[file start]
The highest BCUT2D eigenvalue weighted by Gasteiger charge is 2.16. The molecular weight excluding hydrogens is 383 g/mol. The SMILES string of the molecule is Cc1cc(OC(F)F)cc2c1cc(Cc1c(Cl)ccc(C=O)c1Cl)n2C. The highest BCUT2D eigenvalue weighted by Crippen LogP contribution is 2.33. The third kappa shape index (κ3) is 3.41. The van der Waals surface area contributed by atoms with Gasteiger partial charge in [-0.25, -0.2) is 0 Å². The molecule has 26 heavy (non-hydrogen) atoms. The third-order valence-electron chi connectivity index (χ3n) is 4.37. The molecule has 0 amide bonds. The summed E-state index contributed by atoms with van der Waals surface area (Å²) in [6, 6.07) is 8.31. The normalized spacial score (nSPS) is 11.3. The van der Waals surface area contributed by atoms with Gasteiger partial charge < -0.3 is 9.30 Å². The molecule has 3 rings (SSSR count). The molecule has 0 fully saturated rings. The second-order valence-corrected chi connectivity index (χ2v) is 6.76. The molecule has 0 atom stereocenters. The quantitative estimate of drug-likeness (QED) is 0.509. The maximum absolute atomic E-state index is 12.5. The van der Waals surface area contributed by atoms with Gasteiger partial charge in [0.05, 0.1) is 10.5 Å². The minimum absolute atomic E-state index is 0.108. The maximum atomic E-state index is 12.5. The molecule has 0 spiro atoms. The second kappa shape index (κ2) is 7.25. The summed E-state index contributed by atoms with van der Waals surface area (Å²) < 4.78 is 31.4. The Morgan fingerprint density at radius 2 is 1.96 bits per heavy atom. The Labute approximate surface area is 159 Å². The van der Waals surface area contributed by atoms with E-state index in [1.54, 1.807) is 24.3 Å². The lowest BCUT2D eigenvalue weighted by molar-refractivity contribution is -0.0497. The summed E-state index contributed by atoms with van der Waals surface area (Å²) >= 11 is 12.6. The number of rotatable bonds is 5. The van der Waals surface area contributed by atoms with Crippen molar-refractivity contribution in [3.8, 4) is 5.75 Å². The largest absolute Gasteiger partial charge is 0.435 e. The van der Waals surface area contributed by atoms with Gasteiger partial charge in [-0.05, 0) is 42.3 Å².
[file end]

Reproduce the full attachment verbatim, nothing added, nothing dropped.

The highest BCUT2D eigenvalue weighted by Gasteiger charge is 2.16. The molecular weight excluding hydrogens is 383 g/mol. The SMILES string of the molecule is Cc1cc(OC(F)F)cc2c1cc(Cc1c(Cl)ccc(C=O)c1Cl)n2C. The highest BCUT2D eigenvalue weighted by Crippen LogP contribution is 2.33. The third kappa shape index (κ3) is 3.41. The van der Waals surface area contributed by atoms with Gasteiger partial charge in [-0.25, -0.2) is 0 Å². The molecule has 26 heavy (non-hydrogen) atoms. The third-order valence-electron chi connectivity index (χ3n) is 4.37. The molecule has 0 amide bonds. The summed E-state index contributed by atoms with van der Waals surface area (Å²) in [6, 6.07) is 8.31. The normalized spacial score (nSPS) is 11.3. The van der Waals surface area contributed by atoms with Gasteiger partial charge < -0.3 is 9.30 Å². The molecule has 3 rings (SSSR count). The molecule has 0 fully saturated rings. The second-order valence-corrected chi connectivity index (χ2v) is 6.76. The molecule has 0 atom stereocenters. The quantitative estimate of drug-likeness (QED) is 0.509. The maximum absolute atomic E-state index is 12.5. The van der Waals surface area contributed by atoms with Gasteiger partial charge in [0.05, 0.1) is 10.5 Å². The minimum absolute atomic E-state index is 0.108. The maximum atomic E-state index is 12.5. The molecule has 0 spiro atoms. The second kappa shape index (κ2) is 7.25. The summed E-state index contributed by atoms with van der Waals surface area (Å²) < 4.78 is 31.4. The Morgan fingerprint density at radius 2 is 1.96 bits per heavy atom. The Labute approximate surface area is 159 Å². The van der Waals surface area contributed by atoms with E-state index in [1.54, 1.807) is 24.3 Å². The lowest BCUT2D eigenvalue weighted by molar-refractivity contribution is -0.0497. The summed E-state index contributed by atoms with van der Waals surface area (Å²) >= 11 is 12.6. The number of rotatable bonds is 5. The van der Waals surface area contributed by atoms with Crippen molar-refractivity contribution in [3.8, 4) is 5.75 Å². The largest absolute Gasteiger partial charge is 0.435 e. The van der Waals surface area contributed by atoms with Gasteiger partial charge in [-0.05, 0) is 42.3 Å².